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Escherichia coli Antibiotic Susceptibility Patterns for Infants Admitted to NICUs Across the United States from 2009 to 2017

Published online by Cambridge University Press:  02 November 2020

Dustin Flannery
Affiliation:
Children's Hospital of Philadelphia; Ibukun Akinboyo, Duke University
Ibukun Akinboyo
Affiliation:
Children's Hospital of Philadelphia
Sagori Mukhopadhyay
Affiliation:
University of Michigan Medical School
Alison Tribble
Affiliation:
Children's Hospital of Philadelphia
Lihai Song
Affiliation:
Children's Hospital of Philadelphia
Feiyan Chen
Affiliation:
Children's Hospital of Philadelphia
Jeffrey Gerber
Affiliation:
Children's Hospital of Philadelphia
Karen Puopolo
Affiliation:
Children's Hospital of Philadelphia
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Abstract

Background: Escherichia coli (E. coli) is a leading cause of infections among term and preterm newborn infants. Continued surveillance of neonatal E. coli antibiotic susceptibility patterns is important to optimize empiric antibiotic prescription for infants at risk for infection, in light of evolving reports of multidrug-resistant gram-negative bacteria in all settings. Our objective was to determine E. coli epidemiology and antibiotic susceptibility patterns among a large sample of infants admitted to neonatal intensive care units (NICUs) across the United States from 2009 to 2017. Methods: Retrospective observational study using the Premier Database, including infants born from 2009 to 2017 and admitted to academic or community NICUs contributing microbiology data during the study period. We analyzed antibiotic susceptibilities for E. coli isolated from blood, cerebrospinal fluid, and urine. We focused on clinically relevant and priority susceptibility categories: (1) ampicillin nonsusceptible; (2) aminoglycoside nonsusceptible; (3) carbapenem nonsusceptible; and (4) extended-spectrum β-lactamase (ESBL; phenotypic definition). We determined the proportion of infants with nonsusceptible organisms in each category by year and tested for changes over time. Lastly, we assessed susceptibility patterns by specimen source, birthweight, and timing of infection. Results: Of the 117,484 included infants, 733 (0.6%) had at least 1 E. coli episode, of which 721 (98.4%) had available susceptibility results, from 69 centers. Patient and center characteristics of infants with E. coli are shown in Table 1. Most organisms were tested against ampicillin (99.9%), gentamicin (99.6%), and ceftriaxone (91.5%). Figure 1 shows nonsusceptibility rates for the categories of interest. Overall, ampicillin nonsusceptibility ranged from 63.3% to 68.6% per year (mean, 66.8%±1.5%); aminoglycoside nonsusceptibility ranged from 10.7% to 23.2% (mean, 16.8%±4.5%); carbapenem nonsusceptibility was 0% for all years; and ESBL ranged from 1.2% to 11.3% (mean, 5.1%±3.4%). We detected no statistically significant trends for any of the categories of interest over time (all P > .05), and susceptibility trends were consistent when repeated by specimen source, birthweight, and timing of infection. Conclusions: We found stable, yet concerning, patterns of E. coli antibiotic nonsusceptibility among infants admitted to NICUs across the United States from 2009 to 2017. Rates of ampicillin nonsusceptibility and aminoglycoside nonsusceptibility were higher than previous reports. ESBL E. coli rates were low but present among neonatal patients. No carbapenem nonsusceptible E. coli was identified. These findings can inform empiric antibiotic prescription for infants admitted to NICUs across the United States.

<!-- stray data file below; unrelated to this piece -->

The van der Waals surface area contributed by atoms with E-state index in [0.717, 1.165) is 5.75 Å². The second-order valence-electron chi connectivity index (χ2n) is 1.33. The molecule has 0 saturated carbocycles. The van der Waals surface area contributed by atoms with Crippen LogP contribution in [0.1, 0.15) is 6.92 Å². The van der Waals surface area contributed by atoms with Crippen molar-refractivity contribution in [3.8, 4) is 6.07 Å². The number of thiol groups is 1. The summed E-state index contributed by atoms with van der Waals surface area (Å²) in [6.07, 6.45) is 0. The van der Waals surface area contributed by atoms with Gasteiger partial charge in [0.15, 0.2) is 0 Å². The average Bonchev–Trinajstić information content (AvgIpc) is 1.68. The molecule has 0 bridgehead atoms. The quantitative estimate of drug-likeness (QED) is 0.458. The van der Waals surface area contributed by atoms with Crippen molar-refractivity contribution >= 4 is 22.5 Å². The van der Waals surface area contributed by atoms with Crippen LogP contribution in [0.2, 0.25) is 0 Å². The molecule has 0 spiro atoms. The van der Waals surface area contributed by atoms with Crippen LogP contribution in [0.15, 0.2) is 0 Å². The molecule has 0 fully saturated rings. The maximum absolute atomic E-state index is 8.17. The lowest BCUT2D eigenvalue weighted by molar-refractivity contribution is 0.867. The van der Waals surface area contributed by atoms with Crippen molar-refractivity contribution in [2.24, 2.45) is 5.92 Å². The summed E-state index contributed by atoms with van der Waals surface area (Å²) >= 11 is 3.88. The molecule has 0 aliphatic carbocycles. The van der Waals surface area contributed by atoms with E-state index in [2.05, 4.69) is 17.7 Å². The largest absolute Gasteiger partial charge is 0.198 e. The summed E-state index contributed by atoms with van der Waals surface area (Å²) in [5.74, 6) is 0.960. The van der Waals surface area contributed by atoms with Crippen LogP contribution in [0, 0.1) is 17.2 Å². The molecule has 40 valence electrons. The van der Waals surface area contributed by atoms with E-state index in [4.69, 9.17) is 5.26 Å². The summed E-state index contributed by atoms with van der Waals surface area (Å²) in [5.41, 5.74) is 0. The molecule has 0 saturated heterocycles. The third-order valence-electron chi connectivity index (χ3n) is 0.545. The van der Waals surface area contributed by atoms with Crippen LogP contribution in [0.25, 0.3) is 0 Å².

Funding: None

Disclosures: None

Type
Oral Presentations
Copyright
© 2020 by The Society for Healthcare Epidemiology of America. All rights reserved.
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